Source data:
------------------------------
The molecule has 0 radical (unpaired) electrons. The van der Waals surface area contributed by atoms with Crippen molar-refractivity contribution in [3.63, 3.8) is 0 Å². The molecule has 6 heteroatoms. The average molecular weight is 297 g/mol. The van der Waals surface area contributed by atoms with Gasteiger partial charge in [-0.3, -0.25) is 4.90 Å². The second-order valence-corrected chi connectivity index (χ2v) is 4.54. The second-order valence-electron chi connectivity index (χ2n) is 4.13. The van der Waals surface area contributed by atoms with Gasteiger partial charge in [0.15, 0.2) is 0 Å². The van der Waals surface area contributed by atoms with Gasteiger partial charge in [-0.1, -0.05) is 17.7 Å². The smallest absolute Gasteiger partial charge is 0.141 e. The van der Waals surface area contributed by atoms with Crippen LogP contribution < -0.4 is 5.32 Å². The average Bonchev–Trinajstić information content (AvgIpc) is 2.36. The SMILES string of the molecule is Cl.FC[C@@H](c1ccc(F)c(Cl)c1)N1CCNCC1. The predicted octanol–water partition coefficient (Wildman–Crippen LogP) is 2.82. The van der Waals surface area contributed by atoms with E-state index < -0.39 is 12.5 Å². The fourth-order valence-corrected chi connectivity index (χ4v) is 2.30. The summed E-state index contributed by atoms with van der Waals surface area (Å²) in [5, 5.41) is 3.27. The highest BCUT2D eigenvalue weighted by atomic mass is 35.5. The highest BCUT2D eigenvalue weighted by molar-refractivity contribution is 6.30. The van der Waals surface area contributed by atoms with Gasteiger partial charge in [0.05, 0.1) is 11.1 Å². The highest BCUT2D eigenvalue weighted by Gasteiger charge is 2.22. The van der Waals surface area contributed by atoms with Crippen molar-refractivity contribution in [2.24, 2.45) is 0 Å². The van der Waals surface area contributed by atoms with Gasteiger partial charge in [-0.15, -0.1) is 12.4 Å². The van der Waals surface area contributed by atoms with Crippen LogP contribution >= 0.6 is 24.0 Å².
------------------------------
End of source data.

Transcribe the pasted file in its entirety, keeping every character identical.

The molecule has 0 radical (unpaired) electrons. The van der Waals surface area contributed by atoms with Crippen molar-refractivity contribution in [3.63, 3.8) is 0 Å². The molecule has 6 heteroatoms. The average molecular weight is 297 g/mol. The van der Waals surface area contributed by atoms with Gasteiger partial charge in [-0.3, -0.25) is 4.90 Å². The second-order valence-corrected chi connectivity index (χ2v) is 4.54. The second-order valence-electron chi connectivity index (χ2n) is 4.13. The van der Waals surface area contributed by atoms with Gasteiger partial charge in [0.15, 0.2) is 0 Å². The van der Waals surface area contributed by atoms with Gasteiger partial charge in [-0.1, -0.05) is 17.7 Å². The smallest absolute Gasteiger partial charge is 0.141 e. The van der Waals surface area contributed by atoms with Crippen LogP contribution < -0.4 is 5.32 Å². The average Bonchev–Trinajstić information content (AvgIpc) is 2.36. The SMILES string of the molecule is Cl.FC[C@@H](c1ccc(F)c(Cl)c1)N1CCNCC1. The predicted octanol–water partition coefficient (Wildman–Crippen LogP) is 2.82. The van der Waals surface area contributed by atoms with E-state index < -0.39 is 12.5 Å². The fourth-order valence-corrected chi connectivity index (χ4v) is 2.30. The summed E-state index contributed by atoms with van der Waals surface area (Å²) in [5, 5.41) is 3.27. The highest BCUT2D eigenvalue weighted by atomic mass is 35.5. The highest BCUT2D eigenvalue weighted by molar-refractivity contribution is 6.30. The van der Waals surface area contributed by atoms with Gasteiger partial charge in [0.05, 0.1) is 11.1 Å². The highest BCUT2D eigenvalue weighted by Gasteiger charge is 2.22. The van der Waals surface area contributed by atoms with Crippen molar-refractivity contribution in [2.24, 2.45) is 0 Å². The van der Waals surface area contributed by atoms with Gasteiger partial charge in [-0.15, -0.1) is 12.4 Å². The van der Waals surface area contributed by atoms with Crippen LogP contribution >= 0.6 is 24.0 Å².